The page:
Written by Scott Wiater, President and CEO of Maryland-based Standard Solar Posted by Solar Industry Magazine
Although some of the biggest utilities outside of California are still struggling to deal with integrating solar into their portfolios, there are many utilities that get it. Some are large – Duke Energy and Dominion Energy, to name but two. Some are small, such as the Jacksonville Electric Authority (JEA) in Florida and River Falls, Wis., Municipal Utilities. Read more here.
Photo by Erik Christensen, Flickr
ADDITIONAL RECOMMENDED READING
- Expanding Solar in Low-Income Communities: Lessons From Denver, Greentech Media
SEIA’s Mike Mendelsohn explains how solar developers can expand the market to serve more customers.
- Leaders from Mars to McDonald’s give voice to the power of partnerships, GreenBiz
- NextEra, Xcel Tout Community Solar Progress In Minnesota, Solar Industry Magazine
During the past four months, a subsidiary of NextEra Energy Resources LLC has brought online five new community solar gardens in southeastern Minnesota. The solar gardens, located as far north as Benton County and as far south as Dakota County, are part of a larger Minnesota community solar garden portfolio totaling 66 MW.
- Tenaska, MidAmerican continue renewables push with new wind farm announcements, Omaha World-Herald
- How a Solar Microgrid Is Helping an Indigenous California Tribe Achieve Community Resiliency: The Chemehuevi are showing us what’s possible. Let’s follow their lead, AlterNet
- California regulators first to allow multiple revenue streams for energy storage, Utility Dive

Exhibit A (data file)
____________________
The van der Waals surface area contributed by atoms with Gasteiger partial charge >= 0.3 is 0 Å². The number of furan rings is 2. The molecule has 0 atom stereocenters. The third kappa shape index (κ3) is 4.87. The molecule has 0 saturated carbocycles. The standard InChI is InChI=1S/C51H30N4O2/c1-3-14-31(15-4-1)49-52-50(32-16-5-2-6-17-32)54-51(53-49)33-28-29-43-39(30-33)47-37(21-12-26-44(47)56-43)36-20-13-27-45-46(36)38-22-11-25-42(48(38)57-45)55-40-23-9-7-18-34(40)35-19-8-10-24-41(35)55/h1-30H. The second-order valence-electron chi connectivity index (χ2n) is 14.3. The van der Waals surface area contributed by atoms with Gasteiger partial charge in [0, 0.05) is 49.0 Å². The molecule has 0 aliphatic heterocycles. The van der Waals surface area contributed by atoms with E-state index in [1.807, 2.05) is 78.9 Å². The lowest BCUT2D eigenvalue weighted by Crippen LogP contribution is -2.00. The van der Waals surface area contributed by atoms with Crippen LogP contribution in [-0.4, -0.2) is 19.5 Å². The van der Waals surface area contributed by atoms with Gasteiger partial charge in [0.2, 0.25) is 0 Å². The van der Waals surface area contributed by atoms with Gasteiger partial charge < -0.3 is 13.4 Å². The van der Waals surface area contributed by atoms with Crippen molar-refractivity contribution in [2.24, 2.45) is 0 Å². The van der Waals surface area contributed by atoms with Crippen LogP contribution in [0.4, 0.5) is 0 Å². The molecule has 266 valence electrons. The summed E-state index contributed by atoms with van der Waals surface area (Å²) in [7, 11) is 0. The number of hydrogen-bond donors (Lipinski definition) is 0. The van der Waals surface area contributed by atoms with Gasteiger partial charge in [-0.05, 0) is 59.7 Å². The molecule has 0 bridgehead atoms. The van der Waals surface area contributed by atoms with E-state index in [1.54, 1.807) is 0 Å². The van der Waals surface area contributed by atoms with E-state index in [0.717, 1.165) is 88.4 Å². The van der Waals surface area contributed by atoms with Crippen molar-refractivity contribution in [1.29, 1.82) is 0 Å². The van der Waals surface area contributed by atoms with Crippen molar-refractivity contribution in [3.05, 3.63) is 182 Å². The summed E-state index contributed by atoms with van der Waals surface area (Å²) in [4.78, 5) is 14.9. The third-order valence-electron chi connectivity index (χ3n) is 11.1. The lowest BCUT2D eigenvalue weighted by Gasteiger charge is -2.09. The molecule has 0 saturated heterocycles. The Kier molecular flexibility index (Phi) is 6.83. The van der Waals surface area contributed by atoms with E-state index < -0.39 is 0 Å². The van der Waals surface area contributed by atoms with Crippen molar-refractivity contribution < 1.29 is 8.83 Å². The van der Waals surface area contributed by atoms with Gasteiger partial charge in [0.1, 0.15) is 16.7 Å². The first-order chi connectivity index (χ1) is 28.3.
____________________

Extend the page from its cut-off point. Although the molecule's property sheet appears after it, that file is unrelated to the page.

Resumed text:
- New solar farm to generate money for Edgefield County Schools, WRDW
The solar farm cost the school district nothing to build and is generating around $165,000 each year in revenue due to the sale of its power to SCE&G.
- First Solar partners with Arizona utility for peak dispatch solar-plus-storage project, Energy Storage News. First Solar manufactures thin-film PV panels, which it supplies to utility-scale projects.
- PV costs could drop by 50% by 2020, Renewable Energy World
- Carbondale church installs solar energy system, The Southern Illinoisan
- Australia’s solar energy capacity could almost double in one year,View Slideshow, Inhabitat
By Katie Stevenson, News Editor, Northwest Missourian
“Tenaska is developing a 200 to 300-megawatt wind project near Maryville in Nodaway County,” Ten Kley [Director of Strategic Development & Acquisitions at Tenaska] said. “Since we first started talking to landowners in April, we have signed agreements for the majority of the acres needed to construct the project, and we are driving toward completion of our leasing efforts.”
The Tenaska wind farm will boost the local economy, according to Ten Kley. The total estimated construction will cost between $200 million to $300 million but will also increase tax revenue to the local government. Continue reading.
Photo: Tenaska Headquarters in Omaha
ADDITIONAL RECOMMENDED READING
- Tenaska energy crucial for Maryville, Opinion, Northwest Missourian
- National Clean Energy Week: What wind power means to rural America, Into the Wind, AWEA Blog
- Renewable energy works for Iowa: Guest View by Warren McKenna, Manager of Farmers Electric Cooperative in Kalona, Quad City Times
- Mid-Michigan church shows off solar project, answers questions, WILX